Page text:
Maine sportsmen get late start for their bear campaign

When sportsmen previously faced the challenge of defending bear hunting and trapping, their campaign got underway almost two years before Maine voters made their decision on the referendum measure in November of 2004.

Planning for the campaign began in January of 2003 and by July of that year we had our comprehensive poll in hand, identifying the key voting blocks, most effective messages, and much more. We had the best pollster and political strategist in the state, Dr. Christian Potholm, and a campaign plan that might – if we did everything right – lead to the defeat of the proposal initiated by the powerful national group, the Humane Society of the United States.

This is the second column in a series on the 2004 campaign, to remind sportsmen of what it took to win and how we did it, and to help those who have stepped up to lead the 2014 campaign to defeat HSUS’s initiative.

Today we’ll look at organization and spending. My sister Edie Smith and I divided up the campaign tasks for the 2004 referendum. Edie managed the campaign and I raised the money. We had a strong campaign team, led by the Sportsman’s Alliance of Maine (where I served as executive director) and the Maine Professional Guides Association. We also had fantastic support from national hunting groups whose money and advice was critical to our success.

The sportsmen’s campaign this time is starting late. Just last month, James Cote was hired to manage the campaign, a very good choice. But James is currently expected to handle both the fundraising and the management of the campaign – far too much to expect for a single individual, no matter how capable he is.

I have shared with James everything in my 2004 bear campaign file, including our polls. I expect the path to victory to be more difficult and costly this time. So let’s look at how we spent our money last time.

We spent $182,000 on management and consultants, $13,000 on merchandise including bumper stickers, tee shirts, hats, and prints, and $21,000 on legal representation and an economic impact study.

$88,000 was spent on educational and fundraising direct mail pieces, the principle way we attracted over 17,500 donors and grassroots supporters. Event expenses – mostly for an amazing banquet that filled the Augusta Civic Center – totaled $54,000.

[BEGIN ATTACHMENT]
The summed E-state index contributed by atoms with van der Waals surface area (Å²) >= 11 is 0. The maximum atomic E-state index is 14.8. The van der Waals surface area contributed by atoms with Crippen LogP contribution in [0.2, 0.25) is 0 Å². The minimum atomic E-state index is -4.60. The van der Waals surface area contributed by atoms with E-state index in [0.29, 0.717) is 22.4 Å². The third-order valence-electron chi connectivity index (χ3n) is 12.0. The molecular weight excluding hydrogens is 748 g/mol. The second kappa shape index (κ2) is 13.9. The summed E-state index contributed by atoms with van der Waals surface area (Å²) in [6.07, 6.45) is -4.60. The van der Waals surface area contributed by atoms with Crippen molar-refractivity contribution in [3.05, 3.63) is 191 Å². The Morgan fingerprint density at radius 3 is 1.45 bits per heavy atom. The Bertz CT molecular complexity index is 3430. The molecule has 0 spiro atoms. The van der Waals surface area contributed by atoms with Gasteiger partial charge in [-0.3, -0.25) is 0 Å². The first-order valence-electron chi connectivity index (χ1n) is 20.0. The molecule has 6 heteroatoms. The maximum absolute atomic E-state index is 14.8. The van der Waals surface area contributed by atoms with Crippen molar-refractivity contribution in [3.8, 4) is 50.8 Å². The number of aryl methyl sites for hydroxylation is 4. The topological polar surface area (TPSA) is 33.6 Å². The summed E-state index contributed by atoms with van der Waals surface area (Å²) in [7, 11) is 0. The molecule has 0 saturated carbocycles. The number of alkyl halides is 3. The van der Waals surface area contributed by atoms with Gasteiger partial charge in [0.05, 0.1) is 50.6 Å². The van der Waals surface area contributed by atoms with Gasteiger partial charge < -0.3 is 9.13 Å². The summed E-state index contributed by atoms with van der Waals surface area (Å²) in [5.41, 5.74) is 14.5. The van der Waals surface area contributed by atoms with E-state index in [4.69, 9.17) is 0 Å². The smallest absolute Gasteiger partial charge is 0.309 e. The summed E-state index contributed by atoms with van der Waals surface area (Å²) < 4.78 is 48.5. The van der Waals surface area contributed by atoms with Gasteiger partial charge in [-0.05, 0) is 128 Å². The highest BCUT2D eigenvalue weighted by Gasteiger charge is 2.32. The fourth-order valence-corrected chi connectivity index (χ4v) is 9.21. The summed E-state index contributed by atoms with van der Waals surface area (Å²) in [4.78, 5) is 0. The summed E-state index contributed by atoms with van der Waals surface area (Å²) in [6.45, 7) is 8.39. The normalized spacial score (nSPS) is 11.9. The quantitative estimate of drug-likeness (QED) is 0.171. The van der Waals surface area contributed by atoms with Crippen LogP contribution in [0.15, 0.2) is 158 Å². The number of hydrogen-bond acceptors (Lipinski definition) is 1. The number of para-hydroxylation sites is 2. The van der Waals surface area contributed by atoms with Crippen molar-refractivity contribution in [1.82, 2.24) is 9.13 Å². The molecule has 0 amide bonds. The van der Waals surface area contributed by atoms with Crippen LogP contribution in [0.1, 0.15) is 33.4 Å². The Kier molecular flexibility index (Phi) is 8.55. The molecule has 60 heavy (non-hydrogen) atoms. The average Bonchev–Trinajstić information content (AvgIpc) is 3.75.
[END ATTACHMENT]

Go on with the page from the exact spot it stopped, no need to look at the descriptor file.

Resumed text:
We spent $7,500 lobbying at the legislature, opposing HSUS’s attempt to enact its proposal without going to a referendum, and testifying and working against the initiative as it made its way from HSUS to the Secretary of State to the legislature to the ballot.

$82,000 was spent over the two year period on polling, including our tracking polls that helped refine our messages and track our progress, including the effectiveness of our TV ads, over the final two months of the campaign.

$60,000 was spent on postage for thank you notes, shipping merchandise, and direct mail appeals. Another $17,000 was spent on a variety of small expenses, from telephone to travel. Almost all of my time, work, and travel for the campaign was paid by SAM, as an in-kind expenditure. SAM’s in-kind expenditures, aside from all the money SAM members donated to the campaign, totaled $105,000.

This year’s campaign will very much need that same commitment of time, energy, and expertise, from the state’s leading sportsman’s group, now led by former State Senator David Trahan.

Finally, and most importantly, we spent $1,016,000 on media. $842,970 of that went to pay for placement of TV and radio ads. In all, we spent 66 percent of our money on media, including production.

Add it all up and we spent about $1.5 million. This does not include in-kind expenditures by SAM and others.

Our opponents, Maine Citizens for Fair Bear Hunting, a front group for HSUS, raised $960,965 with an additional $64,000 of in-kind contributions. 93% of their money came from out of state. They had about 400 donors. They spent almost all of their money on ugly TV ads, dumping $600,000 late in the campaign into those ads. Thankfully, it was too little too late.

HSUS learned a lot in 2004 and has announced its intention to spend $3 million on their Maine campaign in 2014. That’s a mighty big challenge for Maine sportsmen. They’ll need a campaign plan, comprehensive poll, significant amount of money, and lots of volunteers by the end of this year, if they’re going to catch up to our 2004 campaign. Let’s hope they are up to it.

George Smith

About George Smith

George stepped down at the end of 2010 after 18 years as the executive director of the Sportsman’s Alliance of Maine to write full time. He writes a weekly editorial page column in the Kennebec Journal and Waterville Morning Sentinel, a weekly travel column in those same newspapers (with his wife Linda), monthly columns in The Maine Sportsman magazine, two outdoor news blogs (one on his website, georgesmithmaine.com, and one on the website of the Bangor Daily News), and special columns for many publications and newsletters. George also hosts, with Harry Vanderweide, a TV talk show called Wildfire, now in its 13th year and focused on hunting, fishing, environmental, and conservation issues. The show is owned and produced by Maine Audubon and seen on its website as well as on the Time Warner cable TV station throughout the state.